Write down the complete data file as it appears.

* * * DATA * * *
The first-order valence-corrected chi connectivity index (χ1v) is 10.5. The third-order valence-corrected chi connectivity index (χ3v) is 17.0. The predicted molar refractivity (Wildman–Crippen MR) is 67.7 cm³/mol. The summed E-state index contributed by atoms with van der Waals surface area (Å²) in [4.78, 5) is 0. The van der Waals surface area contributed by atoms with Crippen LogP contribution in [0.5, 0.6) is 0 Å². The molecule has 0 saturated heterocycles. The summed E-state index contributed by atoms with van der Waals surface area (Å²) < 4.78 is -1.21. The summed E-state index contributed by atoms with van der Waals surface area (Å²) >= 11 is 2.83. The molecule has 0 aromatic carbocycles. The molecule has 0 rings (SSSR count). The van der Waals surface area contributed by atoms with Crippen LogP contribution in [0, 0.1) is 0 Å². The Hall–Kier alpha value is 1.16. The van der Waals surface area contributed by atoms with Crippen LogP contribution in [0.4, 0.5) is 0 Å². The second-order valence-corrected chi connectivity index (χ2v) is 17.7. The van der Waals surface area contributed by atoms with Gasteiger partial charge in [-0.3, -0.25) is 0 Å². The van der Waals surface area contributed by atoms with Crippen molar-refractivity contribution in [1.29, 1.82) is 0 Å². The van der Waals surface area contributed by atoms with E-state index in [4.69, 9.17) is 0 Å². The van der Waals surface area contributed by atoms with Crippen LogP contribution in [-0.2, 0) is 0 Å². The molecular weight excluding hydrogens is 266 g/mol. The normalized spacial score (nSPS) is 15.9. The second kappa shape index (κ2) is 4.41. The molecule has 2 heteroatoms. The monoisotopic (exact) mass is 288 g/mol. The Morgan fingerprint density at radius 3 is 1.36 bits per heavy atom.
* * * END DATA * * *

The first-order valence-corrected chi connectivity index (χ1v) is 10.5. The third-order valence-corrected chi connectivity index (χ3v) is 17.0. The predicted molar refractivity (Wildman–Crippen MR) is 67.7 cm³/mol. The summed E-state index contributed by atoms with van der Waals surface area (Å²) in [4.78, 5) is 0. The van der Waals surface area contributed by atoms with Crippen LogP contribution in [0.5, 0.6) is 0 Å². The molecule has 0 saturated heterocycles. The summed E-state index contributed by atoms with van der Waals surface area (Å²) < 4.78 is -1.21. The summed E-state index contributed by atoms with van der Waals surface area (Å²) >= 11 is 2.83. The molecule has 0 aromatic carbocycles. The molecule has 0 rings (SSSR count). The van der Waals surface area contributed by atoms with Crippen LogP contribution in [0, 0.1) is 0 Å². The Hall–Kier alpha value is 1.16. The van der Waals surface area contributed by atoms with Crippen LogP contribution in [0.4, 0.5) is 0 Å². The second-order valence-corrected chi connectivity index (χ2v) is 17.7. The van der Waals surface area contributed by atoms with Gasteiger partial charge in [-0.3, -0.25) is 0 Å². The van der Waals surface area contributed by atoms with Crippen molar-refractivity contribution in [1.29, 1.82) is 0 Å². The van der Waals surface area contributed by atoms with E-state index in [4.69, 9.17) is 0 Å². The van der Waals surface area contributed by atoms with Crippen LogP contribution in [-0.2, 0) is 0 Å². The molecular weight excluding hydrogens is 266 g/mol. The normalized spacial score (nSPS) is 15.9. The second kappa shape index (κ2) is 4.41. The molecule has 2 heteroatoms. The monoisotopic (exact) mass is 288 g/mol. The Morgan fingerprint density at radius 3 is 1.36 bits per heavy atom.